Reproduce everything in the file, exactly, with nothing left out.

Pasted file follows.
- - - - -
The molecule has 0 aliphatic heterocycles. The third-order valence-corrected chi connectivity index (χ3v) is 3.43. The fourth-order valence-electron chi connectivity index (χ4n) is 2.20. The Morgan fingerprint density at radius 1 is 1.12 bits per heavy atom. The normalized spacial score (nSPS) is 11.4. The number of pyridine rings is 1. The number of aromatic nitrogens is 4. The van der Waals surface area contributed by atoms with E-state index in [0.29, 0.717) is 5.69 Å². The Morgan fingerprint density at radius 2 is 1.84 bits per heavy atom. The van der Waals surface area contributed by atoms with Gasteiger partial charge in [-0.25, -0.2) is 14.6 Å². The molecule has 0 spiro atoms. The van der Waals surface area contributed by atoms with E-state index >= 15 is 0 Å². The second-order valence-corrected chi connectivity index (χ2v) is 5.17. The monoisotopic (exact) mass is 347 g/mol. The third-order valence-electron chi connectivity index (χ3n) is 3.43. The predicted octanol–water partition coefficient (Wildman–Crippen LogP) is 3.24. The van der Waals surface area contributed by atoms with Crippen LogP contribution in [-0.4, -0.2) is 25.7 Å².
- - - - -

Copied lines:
The molecule has 0 aliphatic heterocycles. The third-order valence-corrected chi connectivity index (χ3v) is 3.43. The fourth-order valence-electron chi connectivity index (χ4n) is 2.20. The Morgan fingerprint density at radius 1 is 1.12 bits per heavy atom. The normalized spacial score (nSPS) is 11.4. The number of pyridine rings is 1. The number of aromatic nitrogens is 4. The van der Waals surface area contributed by atoms with E-state index in [0.29, 0.717) is 5.69 Å². The Morgan fingerprint density at radius 2 is 1.84 bits per heavy atom. The van der Waals surface area contributed by atoms with Gasteiger partial charge in [-0.25, -0.2) is 14.6 Å². The molecule has 0 spiro atoms. The van der Waals surface area contributed by atoms with E-state index >= 15 is 0 Å². The second-order valence-corrected chi connectivity index (χ2v) is 5.17. The monoisotopic (exact) mass is 347 g/mol. The third-order valence-electron chi connectivity index (χ3n) is 3.43. The predicted octanol–water partition coefficient (Wildman–Crippen LogP) is 3.24. The van der Waals surface area contributed by atoms with Crippen LogP contribution in [-0.4, -0.2) is 25.7 Å².